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Cover to Vocal Score & LogoThe Rink

A Musical in 2 acts. Book by Terence McNally: Music by John Kander; Lyrics by Fred Ebb

Martin Beck Theatre, Broadway - 9 March, 1984 (204 perfs)
Cambridge Theatre, London - 17 February, 1988

This innovative musical is set in a Coney Island of the mind, on the ragged fringe of the New York show-biz world. Anna's roller rink is about to be demolished and with it Anna's sour memories of her husband and daughter. The rink becomes an extra arena in which mother and daughter examine their past, present and future.


Act 1

Angel Antonelli is discovered with suitcase and knapsack at a bus station. She sings about her days of loneliness and confusion and dreams of returning to her childhood past.

It is the late 70s. Six Wreckers have come to begin the demolition of a once glorious Roller Rink that sits sadly at the edge of a seaside Amusement Park. They meet Anna Antonelli who has sold the Rink and is today flying off to Rome free of the responsibilities of running the Rink. This is the "home" Angel returns to after an absence of fifteen years. It is bad timing for a reunion of mother and daughter. Right away resentments surface. In no uncertain terms Anna tells Angel what she thinks of Angel's abandoning her for the life of a hippie.

As if the Rink had ghosts of the past trapped in the high girders flashbacks' unfold the story of how these two women got to this point in their lives. It is suddenly 1950 and Dino, the young charming husband and father, appears with presents of rare Venetian blue crystal: In the present, one of the Wreckers offers to buy the blue crystal goblets. Angel resists. She wants everything left as it was. She tries to explain that she has nowhere left to go. She has come home to find peace. But, how did the Rink get so run-down? Where is the mirror ball? This triggers the memory of Angel's fifth birthday, when Dino, having returned from the Korean War, comes home in the middle of the night, drunk, with his buddies and wants a party. He has a mirror ball for his little girl. His song turns into a dance and a toast to the Rink. But the friends disperse when Dino becomes violent and moody. Nothing is the same after the war. Alone, Anna tries to comfort him.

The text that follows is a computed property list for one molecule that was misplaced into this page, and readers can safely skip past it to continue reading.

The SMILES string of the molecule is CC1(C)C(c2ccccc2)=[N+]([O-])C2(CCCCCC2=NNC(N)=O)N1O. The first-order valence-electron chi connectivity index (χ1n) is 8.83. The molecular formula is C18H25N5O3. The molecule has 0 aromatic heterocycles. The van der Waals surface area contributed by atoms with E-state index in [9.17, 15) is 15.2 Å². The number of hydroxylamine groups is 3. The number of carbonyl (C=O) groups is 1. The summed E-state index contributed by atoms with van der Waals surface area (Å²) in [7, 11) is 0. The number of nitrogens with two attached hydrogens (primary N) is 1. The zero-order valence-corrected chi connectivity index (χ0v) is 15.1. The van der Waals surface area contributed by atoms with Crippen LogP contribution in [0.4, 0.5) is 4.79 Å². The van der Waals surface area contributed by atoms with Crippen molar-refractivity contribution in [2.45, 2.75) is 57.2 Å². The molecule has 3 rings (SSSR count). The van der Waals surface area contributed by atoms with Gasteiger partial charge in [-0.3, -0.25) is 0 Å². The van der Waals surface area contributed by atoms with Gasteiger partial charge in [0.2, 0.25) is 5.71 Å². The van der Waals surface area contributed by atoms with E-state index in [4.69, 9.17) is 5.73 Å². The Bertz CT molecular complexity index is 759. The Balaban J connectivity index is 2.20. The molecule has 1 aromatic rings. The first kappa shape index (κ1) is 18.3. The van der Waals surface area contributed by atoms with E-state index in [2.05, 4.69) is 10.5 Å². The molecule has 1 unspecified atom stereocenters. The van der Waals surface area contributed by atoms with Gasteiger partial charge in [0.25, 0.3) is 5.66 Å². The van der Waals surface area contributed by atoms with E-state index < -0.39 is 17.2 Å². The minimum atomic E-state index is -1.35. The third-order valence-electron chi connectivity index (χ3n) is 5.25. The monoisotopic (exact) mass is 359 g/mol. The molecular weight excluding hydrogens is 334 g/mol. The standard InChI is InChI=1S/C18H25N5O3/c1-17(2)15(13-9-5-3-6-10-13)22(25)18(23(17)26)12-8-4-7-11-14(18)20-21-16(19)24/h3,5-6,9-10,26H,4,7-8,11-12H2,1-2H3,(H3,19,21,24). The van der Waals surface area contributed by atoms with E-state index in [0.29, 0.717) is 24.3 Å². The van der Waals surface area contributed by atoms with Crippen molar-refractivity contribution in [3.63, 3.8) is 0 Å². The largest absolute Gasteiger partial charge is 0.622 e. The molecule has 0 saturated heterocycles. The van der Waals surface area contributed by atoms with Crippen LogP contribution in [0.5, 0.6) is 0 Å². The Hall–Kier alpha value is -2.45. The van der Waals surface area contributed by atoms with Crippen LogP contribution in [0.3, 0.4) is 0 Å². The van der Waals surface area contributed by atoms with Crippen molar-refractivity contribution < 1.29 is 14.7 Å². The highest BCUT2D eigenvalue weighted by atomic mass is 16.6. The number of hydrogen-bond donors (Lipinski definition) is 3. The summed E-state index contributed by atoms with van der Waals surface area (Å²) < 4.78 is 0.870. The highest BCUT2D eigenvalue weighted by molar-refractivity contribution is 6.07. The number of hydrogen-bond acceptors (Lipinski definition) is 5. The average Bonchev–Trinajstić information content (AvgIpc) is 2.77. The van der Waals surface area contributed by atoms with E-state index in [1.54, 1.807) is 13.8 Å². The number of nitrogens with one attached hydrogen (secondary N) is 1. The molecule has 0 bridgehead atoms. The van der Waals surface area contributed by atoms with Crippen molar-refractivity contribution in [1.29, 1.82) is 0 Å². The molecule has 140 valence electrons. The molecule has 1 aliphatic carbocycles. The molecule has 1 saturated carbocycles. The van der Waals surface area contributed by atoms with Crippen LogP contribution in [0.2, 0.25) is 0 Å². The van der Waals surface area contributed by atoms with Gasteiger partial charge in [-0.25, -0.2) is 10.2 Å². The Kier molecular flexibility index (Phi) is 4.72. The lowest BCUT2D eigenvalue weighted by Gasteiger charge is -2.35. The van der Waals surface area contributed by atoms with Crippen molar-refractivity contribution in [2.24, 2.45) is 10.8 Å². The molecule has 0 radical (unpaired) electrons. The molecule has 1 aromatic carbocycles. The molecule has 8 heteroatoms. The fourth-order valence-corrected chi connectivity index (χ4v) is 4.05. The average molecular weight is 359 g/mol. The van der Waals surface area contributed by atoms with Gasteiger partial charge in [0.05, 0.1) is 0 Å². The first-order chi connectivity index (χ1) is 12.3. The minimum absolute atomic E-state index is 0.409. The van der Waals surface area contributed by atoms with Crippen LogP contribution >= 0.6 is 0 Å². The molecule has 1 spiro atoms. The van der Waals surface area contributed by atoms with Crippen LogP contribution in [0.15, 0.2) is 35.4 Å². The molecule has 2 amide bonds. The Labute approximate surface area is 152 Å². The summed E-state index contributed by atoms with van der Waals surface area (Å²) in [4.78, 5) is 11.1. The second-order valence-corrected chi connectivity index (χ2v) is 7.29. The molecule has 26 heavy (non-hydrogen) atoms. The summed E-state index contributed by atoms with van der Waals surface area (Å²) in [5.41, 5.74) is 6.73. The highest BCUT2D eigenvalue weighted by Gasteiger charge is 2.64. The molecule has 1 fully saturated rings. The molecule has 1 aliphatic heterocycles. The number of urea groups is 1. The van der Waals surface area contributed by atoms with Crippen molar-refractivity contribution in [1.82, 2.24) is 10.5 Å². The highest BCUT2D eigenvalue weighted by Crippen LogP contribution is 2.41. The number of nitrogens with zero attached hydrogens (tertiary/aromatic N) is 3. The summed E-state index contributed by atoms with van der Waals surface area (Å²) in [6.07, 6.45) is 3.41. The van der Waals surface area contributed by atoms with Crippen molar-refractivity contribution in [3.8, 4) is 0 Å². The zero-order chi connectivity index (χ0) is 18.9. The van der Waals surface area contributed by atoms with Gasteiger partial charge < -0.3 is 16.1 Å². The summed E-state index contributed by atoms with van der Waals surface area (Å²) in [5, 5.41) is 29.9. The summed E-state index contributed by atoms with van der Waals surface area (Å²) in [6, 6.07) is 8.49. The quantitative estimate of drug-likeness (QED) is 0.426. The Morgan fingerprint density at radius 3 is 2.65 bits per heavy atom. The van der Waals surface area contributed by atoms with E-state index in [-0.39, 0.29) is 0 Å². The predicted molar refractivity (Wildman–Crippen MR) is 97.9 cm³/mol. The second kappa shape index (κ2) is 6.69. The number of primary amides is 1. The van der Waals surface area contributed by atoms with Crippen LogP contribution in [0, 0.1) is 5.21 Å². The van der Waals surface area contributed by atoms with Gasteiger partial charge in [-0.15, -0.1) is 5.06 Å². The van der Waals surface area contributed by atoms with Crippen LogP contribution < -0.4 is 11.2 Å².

It is only at this point that Angel becomes aware that the Rink has been sold. Mother and Daughter are at it again. "This is my home. Nobody's tearing this place down. I live here!". "Wrong. You used to live here!" They storm upstairs into the apartment. The Wreckers make fun of the two ladies' reunion. Angel comes flying downstairs waving a document. In order to sell the Rink, her mother has forged her name. Angel tells of her plans she has for a new rink and social centre. Now Angel is waiting for the lawyer to call back. She intends to get a court order to stop the demolition. Anna tries to explain that it's not just the Rink, the whole Amusement Park is coming down. Times have changed. The boardwalk is not theirs anymore. Teenage punks carrying radios roam the park with the threat of violence. In a flashback, Anna and her friends, Mrs. Silverman and Mrs. Jackson wonder what happened to the old days and Angel learns that Anna has been brutally mugged right on the boardwalk. With great sadness, Angel stands firm. She won't give up her dream, her coloured lights.

Act 2

Angel offers her mother a "toke" of marijuana. At first, Anna refuses then smokes expertly, having seen it done on TV. For a "stoned" moment the two come close together, realising they're not so very different . Angel wants to know who's going to Rome with Anna. They recall Good Old Lenny who, since high school, has loved Anna; how Anna married into the Antonelli family, although the disgusting Uncle Fausto objected; and how, after a while, Dino, trapped and restless, leaves his wife, his child and the Rink forever. But Anna tells the young Angel her father is dead. The lie, like a nightmare, evolves into a quintet. Alone, the young "widow" tries to raise her daughter and deal with her own deep emotional needs while Angel in her room hears her mother and the men in the night. Recalling this part of the past is painful for both of them. They retreat: Angel for some ocean air, Anna to finish packing.